Least shrews have thick, short hair that is dark or reddish brown on top in winter. In summer, their fur turns grayish brown. Their tail is dark brown on top, lighter on the bottom, and only 12 to 26 mm long. Their whole bodies are 70 to 92 mm long and weigh 3 to 6 g. Males and females both have scent glands on their flanks, and females have an extra set in front of their ears. (Choate, et al., 1994; Laerm, et al., 2007; Linzey, 1998; Schwartz and Schwartz, 1981; Whitaker, 1974; White and Seymour, 2003)
Least shrews live mostly in the eastern United States. They are found up the east coast from Florida to New York and as far west as Texas and South Dakota. They also live in Central America, and from northern Mexico to Costa Rica and Panama. (Laerm, et al., 2007; Linzey, 1998)
Least shrews are most commonly found in open fields with tall grasses and places that have fallen trees and brush for protection. They also live near saltwater marshes along the Atlantic Coast. Some are found in the forests of Florida, where they use small plants in the forest for cover. They live at elevations up to 2,100 m. (Choate, et al., 1994; Hafner and Shuster, 1996; Hamilton, 1944; Kale, 1972; Laerm, et al., 2007; Linzey, 1998; Schwartz and Schwartz, 1981)
Females stop releasing their normal pheromone chemicals right before they are ready to mate. If a female does not want to mate with a particular male, she can get aggressive, making loud noises and arching her back. Females may mate with multiple males in a season. If more than one male is present, the more aggressive ones mate first. (Choate, et al., 1994; Kivett and Mock, 1980; Schwartz and Schwartz, 1981; Whitaker, 1974)
Least shrews can reproduce several times during the mating season, which lasts all the way from February to November. Babies grow inside the mother for 21 to 23 days. Females give birth to 2 to 7 young, but 5 on average. Newborns weigh just .34 g, and drink their mother's milk for the first 23 days. Females are able to mate after 40 days, and males after 43 days. (Choate, et al., 1994; Hamilton, 1944; Kivett and Mock, 1980; Schwartz and Schwartz, 1981; Whitaker, 1974)
Female least shrews care for their young by nursing them for 20 to 23 days. Most adults keep them from getting lost by carrying them around in their mouths. Mothers show panic if separated from their young and, when reunited, gather all of their young together. (Kivett and Mock, 1980; Schwartz and Schwartz, 1981; Whitaker, 1974)
Least shrews are very social compared to other shrews. They live in large groups called colonies, which can have up to 31 least shrews living together. Their colonies are groups of tunnels that are 24.5 to 150 cm long. They work together to dig the tunnels. Occasionally, they take over tunnels dug out by other small mammals. Least shrews build their nests within the tunnels. Their small round nests are made from plant parts like fallen leaves and grasses. Nests have two or more openings into the tunnel system. (Choate, et al., 1994; Linzey, 1998; Schwartz and Schwartz, 1981)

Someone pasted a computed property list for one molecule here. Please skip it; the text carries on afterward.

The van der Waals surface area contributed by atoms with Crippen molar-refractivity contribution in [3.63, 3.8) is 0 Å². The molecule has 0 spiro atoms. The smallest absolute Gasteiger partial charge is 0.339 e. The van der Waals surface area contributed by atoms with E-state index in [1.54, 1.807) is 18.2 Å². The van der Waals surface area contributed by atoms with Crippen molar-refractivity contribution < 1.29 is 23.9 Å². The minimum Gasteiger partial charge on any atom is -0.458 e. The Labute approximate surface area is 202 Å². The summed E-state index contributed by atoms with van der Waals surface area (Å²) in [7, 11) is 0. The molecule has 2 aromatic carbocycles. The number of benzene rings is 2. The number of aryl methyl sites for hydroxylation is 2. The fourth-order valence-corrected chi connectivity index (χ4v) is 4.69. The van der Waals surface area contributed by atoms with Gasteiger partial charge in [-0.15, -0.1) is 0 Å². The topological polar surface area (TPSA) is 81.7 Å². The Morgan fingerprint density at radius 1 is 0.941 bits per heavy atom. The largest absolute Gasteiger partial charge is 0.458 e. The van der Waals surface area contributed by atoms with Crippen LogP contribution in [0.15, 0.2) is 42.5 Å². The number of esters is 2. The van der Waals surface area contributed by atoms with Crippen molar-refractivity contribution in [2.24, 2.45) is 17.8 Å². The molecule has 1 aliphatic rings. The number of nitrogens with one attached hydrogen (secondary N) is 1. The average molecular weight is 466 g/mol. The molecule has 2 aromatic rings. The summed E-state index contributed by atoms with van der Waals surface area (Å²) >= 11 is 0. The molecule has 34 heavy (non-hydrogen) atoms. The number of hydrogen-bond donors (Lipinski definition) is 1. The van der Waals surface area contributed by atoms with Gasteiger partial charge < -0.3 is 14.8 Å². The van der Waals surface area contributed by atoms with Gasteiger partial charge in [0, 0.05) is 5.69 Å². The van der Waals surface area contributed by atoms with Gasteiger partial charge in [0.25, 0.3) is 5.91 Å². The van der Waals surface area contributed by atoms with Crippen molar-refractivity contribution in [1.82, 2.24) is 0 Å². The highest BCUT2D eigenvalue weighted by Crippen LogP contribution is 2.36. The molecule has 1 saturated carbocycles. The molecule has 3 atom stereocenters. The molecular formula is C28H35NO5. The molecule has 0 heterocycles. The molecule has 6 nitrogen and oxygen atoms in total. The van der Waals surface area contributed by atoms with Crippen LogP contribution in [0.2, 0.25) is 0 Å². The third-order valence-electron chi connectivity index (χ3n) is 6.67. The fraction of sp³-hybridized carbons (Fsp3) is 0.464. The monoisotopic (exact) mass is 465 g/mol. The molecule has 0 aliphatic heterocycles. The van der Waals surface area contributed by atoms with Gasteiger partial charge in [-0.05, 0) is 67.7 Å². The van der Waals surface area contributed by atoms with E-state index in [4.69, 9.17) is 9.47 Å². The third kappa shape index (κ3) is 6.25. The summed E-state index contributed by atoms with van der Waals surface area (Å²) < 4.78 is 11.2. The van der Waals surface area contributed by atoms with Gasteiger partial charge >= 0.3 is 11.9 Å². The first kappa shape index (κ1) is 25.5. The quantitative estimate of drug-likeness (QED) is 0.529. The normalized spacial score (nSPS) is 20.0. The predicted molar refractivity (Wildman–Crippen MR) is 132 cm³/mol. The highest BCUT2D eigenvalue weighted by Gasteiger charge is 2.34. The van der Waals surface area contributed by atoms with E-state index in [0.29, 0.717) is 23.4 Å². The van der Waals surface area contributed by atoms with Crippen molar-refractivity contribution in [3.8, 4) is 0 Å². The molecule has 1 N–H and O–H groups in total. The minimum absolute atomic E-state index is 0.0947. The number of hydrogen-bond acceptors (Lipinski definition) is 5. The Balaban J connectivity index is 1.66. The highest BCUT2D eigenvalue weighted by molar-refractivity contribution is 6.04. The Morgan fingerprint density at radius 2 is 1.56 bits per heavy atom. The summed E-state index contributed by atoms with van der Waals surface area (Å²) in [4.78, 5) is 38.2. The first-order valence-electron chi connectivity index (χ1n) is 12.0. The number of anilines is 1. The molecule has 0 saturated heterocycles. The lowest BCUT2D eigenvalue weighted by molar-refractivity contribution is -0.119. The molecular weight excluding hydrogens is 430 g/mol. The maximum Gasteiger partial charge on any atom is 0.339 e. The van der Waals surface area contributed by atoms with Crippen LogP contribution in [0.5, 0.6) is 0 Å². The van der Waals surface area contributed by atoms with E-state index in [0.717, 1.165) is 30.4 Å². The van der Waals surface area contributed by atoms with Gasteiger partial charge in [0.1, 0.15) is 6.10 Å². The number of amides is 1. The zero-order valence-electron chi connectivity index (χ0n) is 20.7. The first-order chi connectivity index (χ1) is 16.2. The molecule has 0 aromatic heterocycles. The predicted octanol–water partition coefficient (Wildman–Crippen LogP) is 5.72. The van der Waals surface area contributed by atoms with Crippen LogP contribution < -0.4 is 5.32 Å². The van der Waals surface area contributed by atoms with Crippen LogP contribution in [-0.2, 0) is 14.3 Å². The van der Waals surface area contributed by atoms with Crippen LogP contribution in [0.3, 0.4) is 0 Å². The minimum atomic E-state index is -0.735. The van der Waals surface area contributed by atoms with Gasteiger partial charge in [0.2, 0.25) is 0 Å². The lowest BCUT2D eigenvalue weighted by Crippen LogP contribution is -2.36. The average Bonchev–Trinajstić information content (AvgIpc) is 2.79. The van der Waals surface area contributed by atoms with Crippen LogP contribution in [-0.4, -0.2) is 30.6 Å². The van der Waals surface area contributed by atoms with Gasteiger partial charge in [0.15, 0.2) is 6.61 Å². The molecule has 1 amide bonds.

Least shrews are active about 11 hours each day, during both the day and night. They are most active at night and least active during very hot and cold months. They spend most of their time staying hidden from predators and hunting. If they hunt down a larger animal, they share food. If food is very scarce, they might eat each other. (Choate, et al., 1994; Linzey, 1998; Schwartz and Schwartz, 1981)
Least shrews mostly look for food in an area of about 0.20 hectares. They defend their nests but not their whole home range. (Choate, et al., 1994)
Least shrews make lots of noises. They make make chirps and clicks, some of which humans can't hear. They also use ultrasonic sounds to explore tunnels, which is a kind of echolocation. Males and females also communicate through scent. Males announce their presence to females through their scent. Females only produce a scent when they are not ready to mate or are pregnant. (Schwartz and Schwartz, 1981)
Least shrews eat a ton of food: 60 to 100% of their own body weight every day. They eat mostly insects, specifically insect larva and centipedes. They can also eat snails, spiders, and crickets. They eat little bits of fungi and other green plants. Least shrews paralyze their prey by attacking their joints. (Choate, et al., 1994; Laerm, et al., 2007; Schwartz and Schwartz, 1981)
Owls are the most common predators of least shrews. Other common predators are rough-legged hawks, foxes, and snakes. House cats and spotted skunks also eat them. If food is scarce, least shrews may also eat each other. Their only defense against predators is camouflage. (Choate, et al., 1994; Linzey, 1998)
When least shrews burrow, they allow air and nutrients to flow through the soil. Least shrews can eat up to 100% of their body weight in a day and may therefore help control populations of insects. They are also eaten by a variety of predators, such as snakes and owls. Least shrews are known to host various fleas and mites such as Orycteroxenus soricis and Androlaelaps fahrenholzi. (Schwartz and Schwartz, 1981; Whitaker, 1974)
There are no known negative impacts of least shrews on humans.
Least shrews eat lots of insects, and may help protect crops from harmful insects. They also benefit farmers by loosening up soil when they burrow through it. (Schwartz and Schwartz, 1981)
The state of Michigan lists least shrews as threatened, though they have strong numbers in other states. Currently, scientists don't know why populations are declining in Michigan. (Laerm, et al., 2007)
Adam Ohl (author), Radford University, Catherine Kent (author), Special Projects, Karen Powers (editor), Radford University, Gail McCormick (editor), Animal Diversity Web Staff.
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